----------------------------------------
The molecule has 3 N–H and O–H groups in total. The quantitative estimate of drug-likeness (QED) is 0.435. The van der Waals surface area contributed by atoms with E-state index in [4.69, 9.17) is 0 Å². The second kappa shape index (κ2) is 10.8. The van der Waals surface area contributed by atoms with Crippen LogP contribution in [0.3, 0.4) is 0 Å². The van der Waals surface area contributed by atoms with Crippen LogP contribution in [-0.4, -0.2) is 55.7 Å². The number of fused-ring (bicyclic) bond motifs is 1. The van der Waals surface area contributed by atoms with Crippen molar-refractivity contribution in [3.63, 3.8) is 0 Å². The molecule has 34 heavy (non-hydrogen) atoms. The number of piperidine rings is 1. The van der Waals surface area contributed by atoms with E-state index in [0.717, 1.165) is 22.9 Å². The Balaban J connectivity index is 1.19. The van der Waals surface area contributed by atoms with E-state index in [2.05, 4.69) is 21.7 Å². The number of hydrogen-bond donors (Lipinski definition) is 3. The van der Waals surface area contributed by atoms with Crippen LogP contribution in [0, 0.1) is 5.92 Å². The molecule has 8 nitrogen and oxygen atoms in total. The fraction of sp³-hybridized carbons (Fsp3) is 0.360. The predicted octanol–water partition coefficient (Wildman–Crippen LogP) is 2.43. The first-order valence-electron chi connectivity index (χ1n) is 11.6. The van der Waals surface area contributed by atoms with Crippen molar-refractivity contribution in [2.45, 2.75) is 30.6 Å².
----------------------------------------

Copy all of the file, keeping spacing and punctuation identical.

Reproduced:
The molecule has 3 N–H and O–H groups in total. The quantitative estimate of drug-likeness (QED) is 0.435. The van der Waals surface area contributed by atoms with E-state index in [4.69, 9.17) is 0 Å². The second kappa shape index (κ2) is 10.8. The van der Waals surface area contributed by atoms with Crippen LogP contribution in [0.3, 0.4) is 0 Å². The van der Waals surface area contributed by atoms with Crippen LogP contribution in [-0.4, -0.2) is 55.7 Å². The number of fused-ring (bicyclic) bond motifs is 1. The van der Waals surface area contributed by atoms with Crippen molar-refractivity contribution in [3.63, 3.8) is 0 Å². The molecule has 34 heavy (non-hydrogen) atoms. The number of piperidine rings is 1. The van der Waals surface area contributed by atoms with E-state index in [0.717, 1.165) is 22.9 Å². The Balaban J connectivity index is 1.19. The van der Waals surface area contributed by atoms with E-state index in [2.05, 4.69) is 21.7 Å². The number of hydrogen-bond donors (Lipinski definition) is 3. The van der Waals surface area contributed by atoms with Crippen LogP contribution in [0, 0.1) is 5.92 Å². The molecule has 8 nitrogen and oxygen atoms in total. The fraction of sp³-hybridized carbons (Fsp3) is 0.360. The predicted octanol–water partition coefficient (Wildman–Crippen LogP) is 2.43. The first-order valence-electron chi connectivity index (χ1n) is 11.6. The van der Waals surface area contributed by atoms with Crippen molar-refractivity contribution in [2.45, 2.75) is 30.6 Å².